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Polish report Polish report
by Euro Reporter
2011-05-23 10:01:30
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German politician on controversial trip to Poland

Erika Steinbach, the president of the right wing Federation of German Expellees (BdV) was in Gdansk, Sunday, beginning a two-day trip to Poland, where critics accuse her of historical revisionism. Steinbach met in Gdansk (Danzig) with around 50 members of the German minority in Poland and called for Germans and Poles “to engage in dialogue and reach agreement”.

A small group of protestors stood outside the German consulate in the Baltic city with banners that read, “Stop Steinbach provocations”. “We are protesting this visit because, for us, this lady is persona non grata,” opposition Law and Justice party senator Dorota Arciszewska-Mielewczyk told the PAP news agency. Steinbach dismissed the demonstrators as “Polish nationalists”.

Steinbach, an MP for the ruling Christian Democratic Party (CDU) in Germany, has long campaigned for the commemoration of the suffering of up to 16 million Germans expelled from Poland and other Central and Eastern European countries after the end of WW II. Steinbach’s many critics in Poland say she is trying to re-write history, however, in an attempt to paint suffering experienced by Germans as being morally equivalent to the plight of Jews and Poles at the hands of the Nazis. The Polish government protested last year against a proposal to appoint Steinbach as a director at the planned Centre Against Expellees in Berlin, a state-backed museum which will document the experiences of displaced Germans following the war.


Poland whips up Balcerowicz for IMF top

The Polish government would like Leszek Balcerowicz, the father of Poland’s transition to a market economy, to become its candidate for the next managing director of the International Monetary Fund, Prime Minister Donald Tusk said Friday, calling Mr. Balcerowicz one of Europe’s best possible candidates. As Poland’s finance minister in the early 1990s, Mr. Balcerowicz was the author of a legislative package that put an abrupt end to central planning in the Polish economy right after the collapse of communism. His overhaul led to a quick rebalancing of supply and demand, and ended hyperinflation that kept adding zeros to Polish banknotes faster than the central bank was able to design them.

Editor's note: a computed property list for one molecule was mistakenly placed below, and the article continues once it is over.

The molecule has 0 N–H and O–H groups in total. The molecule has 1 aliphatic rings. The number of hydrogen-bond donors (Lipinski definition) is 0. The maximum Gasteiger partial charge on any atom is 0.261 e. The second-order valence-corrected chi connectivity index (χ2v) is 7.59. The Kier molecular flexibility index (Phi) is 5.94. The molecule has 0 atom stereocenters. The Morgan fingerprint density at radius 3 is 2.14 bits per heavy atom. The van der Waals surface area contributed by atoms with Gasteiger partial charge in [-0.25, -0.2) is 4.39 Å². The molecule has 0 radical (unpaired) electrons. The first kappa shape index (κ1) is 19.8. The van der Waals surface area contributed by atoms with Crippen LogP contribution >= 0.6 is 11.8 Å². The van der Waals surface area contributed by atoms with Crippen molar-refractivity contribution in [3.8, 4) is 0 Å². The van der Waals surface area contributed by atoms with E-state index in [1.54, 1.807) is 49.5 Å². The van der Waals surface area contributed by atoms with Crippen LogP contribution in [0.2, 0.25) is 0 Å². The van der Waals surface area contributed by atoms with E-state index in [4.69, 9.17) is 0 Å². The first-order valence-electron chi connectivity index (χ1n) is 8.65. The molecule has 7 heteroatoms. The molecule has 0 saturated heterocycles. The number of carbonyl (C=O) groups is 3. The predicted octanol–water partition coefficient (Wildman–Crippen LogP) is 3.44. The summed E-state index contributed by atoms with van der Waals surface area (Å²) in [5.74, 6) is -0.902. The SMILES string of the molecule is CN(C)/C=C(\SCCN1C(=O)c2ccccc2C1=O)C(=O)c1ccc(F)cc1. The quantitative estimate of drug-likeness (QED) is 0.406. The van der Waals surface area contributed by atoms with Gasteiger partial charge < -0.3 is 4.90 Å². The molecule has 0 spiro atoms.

It also revealed massive joblessness and the inadequacy of millions on the job market, covered up previously by the communist utopia of full employment. According to Mr. Balcerowicz’s critics, his plan was the primary cause of massive unemployment. To the wider public, Mr. Balcerowicz stands for the stunning success of Poland’s economic transition that in 20 years turned it from a bankrupt country paying wages in the region of $20 a month to a high-income economy, according to the World Bank. His record as central bank governor also won him respect as inflation declined quickly from double digits soon after his appointment in 2001, and remained low for most of his six-year term.

Mr. Balcerowicz has recently waged a public-relations war on the current government, highlighting its failure to cut spending. And yet Prime Minister Donald Tusk, in what may seem a magnanimous moment or an attempt to quiet a fierce critic, said Friday he talked to Mr. Balcerowicz about “the IMF situation” and would like to support the economist for the IMF managing director position.


Poland's secret services snoop at private data

The daily got access to a report of the Polish Bar Council, which reads that regulations protecting private data “give rise to doubts as to their accordance with the constitution and the European Human Rights Convention”. Referring to data of the European Commission, the Polish Bar Council representatives state that Poland leads in the number of motions filed by the secret services, among others, to phone operators demanding reports of phone conversations. Last year some 1.3 million such reports were provided, which is over 300,000 more than in 2009. “The situation resembles Orwell’s books. Private data is available to secret services at any time,” Rzeczpospolita writes, quoting a member of the Polish Bar Council.

“Who is threatened by Polish gas?” asks POLSKA THE TIMES. An offensive of black propaganda directed at shale gas has been launched, even though there are signs that Poland could become a second Norway, that is an energy powerhouse due to the rich sources of shale gas. However, the extraction of the gas is facing an uncertain future. There are serious doubts whether the project will materialise – the Russian gas giant Gazprom and France, a leader in nuclear power stations, are the main rivals fearing for their domination in energy supplies. Poland is building a coalition for shale gas extraction in Europe and hopes for the support of Britain, Denmark or Sweden, but the key ally in this case is the US writes POLSKA THE TIMES. Poland does not have the technologies nor money to conduct the necessary research. According to the daily a US project, Poland Span is to be launched in July aiming at a seismological examination of the whole shale gas belt in Poland. The daily adds that shale gas extraction is to be one of the major topics in talks during the oncoming visit to Warsaw of US president Barack Obama.

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